Luke-ing the Beast in the Eye: The day Mugabe “resigned” ….. and my early warning about ED
By Luke Batsirai Tamborinyoka
Today is Tuesday 21 November 2023. Exactly six years ago to the day on yet another Tuesday, 21 November 2017, former strongman Robert Mugabe was forced to resign in a popular military coup.
Amid the euphoria of national excitement on that momentous day as Zimbabweans revelled in the departure of a dictator who had ruled with an iron fist for 37 years, I warned the nation on the dangers of the man who was coming in to fill the dictator’s shoes.
Two days later, on 23 November 2017, barely 48 hours after Mugabe’s resignation while Zimbabweans chatted happily and optimistically in the villages and in the living rooms about the country’s political prospects, I gave a dire warning to Zimbabweans that in ED, the then incoming President, most of my fellow nationals were mistaking brass for gold.
In the previous weeks and months before he was forced out, Mugabe had gone around the country in what he called “national interface rallies” with his wife Grace publicly excoriating ED and his Lacoste faction.
The well-attended ED-bashing nationwide rallies had given the impression that Mugabe was a well-loved leader nationwide. But given the even bigger crowds that now flooded the streets and celebrated Mugabe’s departure, I publicly wondered where those huge crowds that had cheered Mugabe only in the previous weeks had disappeared to.
Today, on the sixth anniversary of Mugabe’s forced resignation, I republish the story of Bob’s resignation and my early warning about having ED as President that I wrote on 23 November 2017, barely 48 hours after Mugabe’s ouster.
When he was militarily forced to throw in the towel exactly six years ago today, Zimbabweans thought no one could be more corrupt and more incompetent than Robert Mugabe. But Mnangagwa has burrowed further down to an all time low on all the governance indices.
ED has also polished and perfected his credentials as a killer in the past six years. Zimbabweans only last week buried a cleric from Mabvuku, the latest in a string of State-sanctioned murders under Mnangagwa.
And only last week, Mnangagwa was the main agenda item at an investigative journalism workshop at Wits University in South Africa where two investigative journalists who led the probe in Al Jazeera’s Gold Mafia documentary took the conference through their four-and-half year investigation in the plunder of gold in Zimbabwe.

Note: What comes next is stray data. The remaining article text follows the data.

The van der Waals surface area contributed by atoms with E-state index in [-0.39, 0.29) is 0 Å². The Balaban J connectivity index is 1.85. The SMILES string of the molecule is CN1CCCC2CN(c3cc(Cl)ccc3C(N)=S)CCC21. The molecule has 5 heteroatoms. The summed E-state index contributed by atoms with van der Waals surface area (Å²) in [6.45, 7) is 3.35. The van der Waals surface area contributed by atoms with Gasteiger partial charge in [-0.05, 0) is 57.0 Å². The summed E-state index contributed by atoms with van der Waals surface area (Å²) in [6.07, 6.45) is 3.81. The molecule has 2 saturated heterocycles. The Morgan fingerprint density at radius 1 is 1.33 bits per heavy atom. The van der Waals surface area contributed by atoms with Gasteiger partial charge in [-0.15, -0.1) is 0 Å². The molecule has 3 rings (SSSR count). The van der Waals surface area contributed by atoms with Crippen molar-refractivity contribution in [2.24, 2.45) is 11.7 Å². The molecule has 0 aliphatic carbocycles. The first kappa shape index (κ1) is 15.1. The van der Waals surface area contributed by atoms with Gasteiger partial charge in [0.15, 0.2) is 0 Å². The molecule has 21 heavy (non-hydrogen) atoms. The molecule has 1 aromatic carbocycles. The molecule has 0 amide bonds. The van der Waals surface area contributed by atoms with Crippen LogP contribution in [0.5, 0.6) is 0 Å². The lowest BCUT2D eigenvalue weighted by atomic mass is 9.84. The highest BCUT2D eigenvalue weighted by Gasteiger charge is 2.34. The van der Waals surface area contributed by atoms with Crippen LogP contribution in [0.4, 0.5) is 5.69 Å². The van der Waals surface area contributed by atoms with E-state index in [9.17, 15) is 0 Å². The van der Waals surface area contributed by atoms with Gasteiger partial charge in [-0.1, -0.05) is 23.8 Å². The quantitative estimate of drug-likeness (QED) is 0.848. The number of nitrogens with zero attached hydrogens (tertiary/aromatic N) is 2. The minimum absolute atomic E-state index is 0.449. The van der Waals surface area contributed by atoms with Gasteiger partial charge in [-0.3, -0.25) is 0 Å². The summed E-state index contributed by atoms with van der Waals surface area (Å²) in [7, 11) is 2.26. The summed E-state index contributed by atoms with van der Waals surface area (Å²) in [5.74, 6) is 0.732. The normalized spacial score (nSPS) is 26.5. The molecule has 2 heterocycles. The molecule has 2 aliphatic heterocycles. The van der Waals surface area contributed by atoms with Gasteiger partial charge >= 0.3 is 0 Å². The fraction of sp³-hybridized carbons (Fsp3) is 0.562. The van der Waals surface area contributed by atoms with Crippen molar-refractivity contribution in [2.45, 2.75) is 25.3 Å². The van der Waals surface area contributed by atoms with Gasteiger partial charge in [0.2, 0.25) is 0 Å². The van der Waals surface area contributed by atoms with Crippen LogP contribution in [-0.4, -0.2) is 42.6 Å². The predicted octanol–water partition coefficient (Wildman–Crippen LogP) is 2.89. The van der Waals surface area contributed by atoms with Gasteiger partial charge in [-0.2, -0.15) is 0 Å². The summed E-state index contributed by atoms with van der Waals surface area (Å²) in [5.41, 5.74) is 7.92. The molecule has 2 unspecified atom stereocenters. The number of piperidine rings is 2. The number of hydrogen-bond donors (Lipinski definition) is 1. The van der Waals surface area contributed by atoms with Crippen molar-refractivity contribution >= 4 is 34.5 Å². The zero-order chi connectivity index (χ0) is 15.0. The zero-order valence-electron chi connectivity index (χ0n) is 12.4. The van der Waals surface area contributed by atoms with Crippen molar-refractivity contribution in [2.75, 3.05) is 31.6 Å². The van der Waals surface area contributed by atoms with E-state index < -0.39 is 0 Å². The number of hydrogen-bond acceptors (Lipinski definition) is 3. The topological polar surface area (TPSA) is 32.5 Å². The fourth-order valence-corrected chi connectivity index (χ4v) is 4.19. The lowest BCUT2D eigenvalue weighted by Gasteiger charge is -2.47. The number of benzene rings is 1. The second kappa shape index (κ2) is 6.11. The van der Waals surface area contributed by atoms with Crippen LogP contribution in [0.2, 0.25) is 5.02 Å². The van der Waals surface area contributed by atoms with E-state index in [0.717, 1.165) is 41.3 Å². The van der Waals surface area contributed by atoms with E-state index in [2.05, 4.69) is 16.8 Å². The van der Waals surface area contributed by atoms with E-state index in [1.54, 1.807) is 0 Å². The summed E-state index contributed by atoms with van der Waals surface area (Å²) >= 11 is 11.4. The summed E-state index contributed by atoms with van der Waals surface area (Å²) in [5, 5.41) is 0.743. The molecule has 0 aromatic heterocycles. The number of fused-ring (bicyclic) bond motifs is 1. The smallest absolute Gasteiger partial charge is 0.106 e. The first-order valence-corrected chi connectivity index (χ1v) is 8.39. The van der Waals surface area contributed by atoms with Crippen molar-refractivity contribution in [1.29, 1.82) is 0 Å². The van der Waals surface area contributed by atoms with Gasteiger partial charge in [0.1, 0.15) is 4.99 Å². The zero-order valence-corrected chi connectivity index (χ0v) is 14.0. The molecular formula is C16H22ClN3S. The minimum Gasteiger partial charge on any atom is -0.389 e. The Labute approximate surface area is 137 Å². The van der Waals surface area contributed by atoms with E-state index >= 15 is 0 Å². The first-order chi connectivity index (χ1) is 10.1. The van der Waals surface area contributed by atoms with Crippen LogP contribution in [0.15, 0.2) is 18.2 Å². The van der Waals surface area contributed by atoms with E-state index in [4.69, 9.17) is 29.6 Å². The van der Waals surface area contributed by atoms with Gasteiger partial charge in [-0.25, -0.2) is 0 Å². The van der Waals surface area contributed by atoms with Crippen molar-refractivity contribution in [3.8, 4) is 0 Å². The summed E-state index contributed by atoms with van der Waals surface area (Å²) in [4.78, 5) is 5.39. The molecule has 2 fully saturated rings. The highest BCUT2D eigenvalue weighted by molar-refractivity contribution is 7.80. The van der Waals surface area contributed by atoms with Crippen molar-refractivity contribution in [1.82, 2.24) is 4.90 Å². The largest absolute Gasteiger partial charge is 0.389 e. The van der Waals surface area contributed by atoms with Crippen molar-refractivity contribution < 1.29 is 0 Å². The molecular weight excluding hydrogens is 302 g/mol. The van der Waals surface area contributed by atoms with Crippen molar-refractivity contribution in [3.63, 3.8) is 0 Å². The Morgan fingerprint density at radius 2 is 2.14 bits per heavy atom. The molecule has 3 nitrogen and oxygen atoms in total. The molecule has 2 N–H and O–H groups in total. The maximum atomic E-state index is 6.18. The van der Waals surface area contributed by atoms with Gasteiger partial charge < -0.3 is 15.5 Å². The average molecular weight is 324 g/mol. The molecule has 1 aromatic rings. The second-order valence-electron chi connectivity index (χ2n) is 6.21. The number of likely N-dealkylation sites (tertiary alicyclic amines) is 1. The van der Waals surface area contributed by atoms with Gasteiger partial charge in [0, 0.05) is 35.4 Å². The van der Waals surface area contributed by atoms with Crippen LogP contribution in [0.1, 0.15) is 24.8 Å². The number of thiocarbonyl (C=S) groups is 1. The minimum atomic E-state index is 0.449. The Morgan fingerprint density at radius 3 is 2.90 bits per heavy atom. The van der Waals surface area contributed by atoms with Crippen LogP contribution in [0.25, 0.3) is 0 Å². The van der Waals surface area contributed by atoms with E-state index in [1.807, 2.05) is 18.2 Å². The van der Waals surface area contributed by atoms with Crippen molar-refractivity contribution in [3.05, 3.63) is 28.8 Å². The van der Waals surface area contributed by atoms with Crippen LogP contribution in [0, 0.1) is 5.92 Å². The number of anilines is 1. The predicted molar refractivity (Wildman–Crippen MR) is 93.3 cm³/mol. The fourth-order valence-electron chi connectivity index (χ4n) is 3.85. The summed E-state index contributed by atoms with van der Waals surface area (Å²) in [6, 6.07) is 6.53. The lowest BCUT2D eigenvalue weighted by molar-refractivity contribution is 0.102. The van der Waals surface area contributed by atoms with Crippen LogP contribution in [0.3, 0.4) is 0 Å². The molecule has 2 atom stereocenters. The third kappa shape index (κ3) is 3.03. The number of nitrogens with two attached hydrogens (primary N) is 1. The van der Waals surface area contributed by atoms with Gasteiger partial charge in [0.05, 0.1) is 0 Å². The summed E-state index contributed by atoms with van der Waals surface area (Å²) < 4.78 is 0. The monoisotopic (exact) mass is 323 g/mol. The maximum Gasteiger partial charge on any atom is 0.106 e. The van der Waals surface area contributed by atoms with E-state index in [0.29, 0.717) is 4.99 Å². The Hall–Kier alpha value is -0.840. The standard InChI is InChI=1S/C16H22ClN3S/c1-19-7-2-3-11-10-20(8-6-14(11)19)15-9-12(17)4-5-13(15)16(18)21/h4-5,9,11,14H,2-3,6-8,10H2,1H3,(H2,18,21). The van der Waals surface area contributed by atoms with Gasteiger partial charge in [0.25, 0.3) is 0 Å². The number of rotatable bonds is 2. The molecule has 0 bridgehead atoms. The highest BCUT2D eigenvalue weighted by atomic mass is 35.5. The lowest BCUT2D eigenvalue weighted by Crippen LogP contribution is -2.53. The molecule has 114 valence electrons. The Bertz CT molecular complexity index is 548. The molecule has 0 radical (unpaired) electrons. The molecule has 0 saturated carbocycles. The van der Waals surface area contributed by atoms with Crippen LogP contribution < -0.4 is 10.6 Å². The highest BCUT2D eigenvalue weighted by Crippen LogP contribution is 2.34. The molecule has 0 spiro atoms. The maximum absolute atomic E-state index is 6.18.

Sarah Yeo and Alexander James told journalists at the conference that Mnangagwa was the kingpin of all the rival mafia groups that he had allowed to mine and spirit away the country’s gold while he received personal payments from all of them, in the process looting national wealth that prudent national leaders ought to be holding in trust on behalf of everyone, including future generations.
That is how far the man has betrayed the initial optimism under which he rose to power in 2017 amid the acrid smell of gunpowder and against the lyrical backdrop of Jah Prayzah’s Kutonga Kwaro .
Dear reader, read yet again this November 2017 instalment and kindly take note of my warning about this man, who has now turned this country into a family enterprise and has cemented his credentials as a murderer, with his unbridled incompetence dripping through all the sectors of the country’s tenuous body politic.
Mistaking brass for gold as Mugabe bows out
It had to happen while I was right in the place of my birth. The time was exactly 6pm and, as if of any significance, the day was Tuesday 21 November 2017, exactly 10 days after the 52nd anniversary of the unilateral declaration of independence by Ian Douglas Smith.
I was at Chirodzero business centre in Domboshava, popularly known as paShowground when the country’s second uhuru was announced.
The car radio suddenly blurted it out: President Mugabe had resigned!
The otherwise sleepy growth point in this area of my birth suddenly burst into life—-cars hooting, people shouting, touts whistling and vendors leaving their wares unattended.
I just went numb, silently savouring the eerie scene around me in typical journalistic wonderment.
A vendor selling cucumbers developed a sudden bout of generosity and started moving around, handing out the freshly fruits for free.
That is how the news was received at this rural growth point in my rural home area, a mere 32 km north-east of the capital city.
Barely an hour earlier, I had accompanied President Morgan Tsvangirai to a rally at Africa Unity Square just outside parliament building in Harare. He had just been invited by the war veterans to address the burgeoning crowd itching for change, reflecting the national convergence that had inadvertently developed in the country on the eve of Mugabe’s departure.
The euphoria and wild scenes of celebration that rippled through all the country’s cities and rural growth points at the news of Mugabe’s resignation had a loud ring of irony attached.